Cory Pesaturo ’08 on “Weird: The Al Yankovic Story” and Bringing Accordion Back
“Any time Daniel Radcliffe plays [accordion], that's ‘Weird Al’ — but any time you hear accordion in the score, or polkas playing, that's me.”
Accordionist Cory Pesaturo ’08 felt honored to play the featured instrument in the recent feature film Weird: The Al Yankovic Story, but in NEC’s groundbreaking Contemporary Musical Arts (CMA) department, Cory’s less-common instrument is far from “weird.”
CMA is a haven for artists who specialize in mandolin, Marimba Lumina, oud, guzheng, and other instruments that are seldom found in traditional Western conservatories. Whether you play accordion or violin, the CMA program’s rigorous curriculum covers such a wide range that every artist must expand well beyond their instrument’s typical repertoire.
When it comes to this characteristic CMA breadth of style and scholarship, Cory’s most recent work is case in point: from recording popular accordion styles for the Weird score to performing with the Boston Symphony Orchestra in Elena Langer's Suite from Figaro Gets a Divorce, and delivering a fifth TEDx Talk on musicianship and improvisation, Cory reflects on his CMA education as an influence on his versatility, confidence, and mastery of his not-so-“weird” instrument.
New England Conservatory: How did studying at NEC help you on your path to success?
Cory Pesaturo: It's the versatility and the high-level teachers in the school. By taking a whole semester of this, a whole semester of that –– they really immerse you in it so that you know the topic at a foundational level. Maybe more importantly, every student there was extremely good or even better!
“You learn 24/7 –– you learn at lunch, you learn at breakfast, you learn at parties at four in the morning. You're always learning as long as you're paying attention and writing down notes.”
[Before NEC], I had won the National Accordion Championship at 15, and a legendary jazz trumpet player in Rhode Island, Red Lennox, told my dad, "if you want to become the best musician, you go to NEC. Period." Other schools laughed at the accordion. I was trying to apply to NEC and they simply told me to go to Ran Blake's house. I went over, hung out, and played with Ran. Then two days later, boom, they sent an acceptance letter. He loved the accordion, and everyone I had been in contact with was so welcoming about the accordion.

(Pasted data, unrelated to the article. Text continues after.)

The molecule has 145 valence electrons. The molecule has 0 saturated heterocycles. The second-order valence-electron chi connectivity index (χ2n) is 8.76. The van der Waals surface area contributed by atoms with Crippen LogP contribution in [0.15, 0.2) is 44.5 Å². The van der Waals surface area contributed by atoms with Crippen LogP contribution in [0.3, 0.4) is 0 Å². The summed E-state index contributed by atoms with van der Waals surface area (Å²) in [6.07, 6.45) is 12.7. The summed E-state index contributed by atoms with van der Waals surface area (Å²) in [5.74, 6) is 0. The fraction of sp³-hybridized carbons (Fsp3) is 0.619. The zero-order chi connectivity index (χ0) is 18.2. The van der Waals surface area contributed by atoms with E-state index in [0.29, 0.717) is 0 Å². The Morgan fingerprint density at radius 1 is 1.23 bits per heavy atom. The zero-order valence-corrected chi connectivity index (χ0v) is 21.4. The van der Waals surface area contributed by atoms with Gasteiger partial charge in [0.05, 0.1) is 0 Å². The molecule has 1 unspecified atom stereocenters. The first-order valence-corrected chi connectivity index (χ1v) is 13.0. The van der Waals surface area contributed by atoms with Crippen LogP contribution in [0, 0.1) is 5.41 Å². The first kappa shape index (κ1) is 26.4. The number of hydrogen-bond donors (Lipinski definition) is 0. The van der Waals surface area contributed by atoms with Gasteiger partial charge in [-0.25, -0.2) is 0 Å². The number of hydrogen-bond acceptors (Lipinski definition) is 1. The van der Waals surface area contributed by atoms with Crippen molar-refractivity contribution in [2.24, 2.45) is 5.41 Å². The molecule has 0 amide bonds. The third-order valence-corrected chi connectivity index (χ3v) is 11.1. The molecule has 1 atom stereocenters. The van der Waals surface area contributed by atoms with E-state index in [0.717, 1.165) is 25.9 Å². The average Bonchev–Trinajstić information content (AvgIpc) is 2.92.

NEC really opened up my knowledge because of the Contemporary department [approach] being "let's do French, let's do tango, let's do Italian, let's do eastern European, let's do Russian, let's do cumbia, etc." And you don't get that at any other school, I haven't seen it in all my travels. I owe a lot to that department, and to Hankus Netsky, who I call "the Oracle," because he listens to you for 10 seconds and knows everything you need to work on. He's one of those rare breeds.
Who did you study with at NEC?
I tried to work with as many teachers as possible, so I never really had a "main" teacher. But if anybody was [in that role], it would probably be Hankus, because I recognized he had so much knowledge in every aspect of our field. I knew I wanted to learn from, hang with, and get a piece of everybody's mind. Bouncing around from Dominique Eade to Ken Schaphorst and Joe Morris – to Ran, Evan Harlan, Jerry Bergonzi, George Garzone – to Bob Moses, John McNeil, just everywhere.
Do you have advice for students?
In terms of music, just study music theory as much as you can. And as many styles as you can. Theory and listening are fundamental, and additionally, that's how you get better at improvising. It's all about what you put in your ear.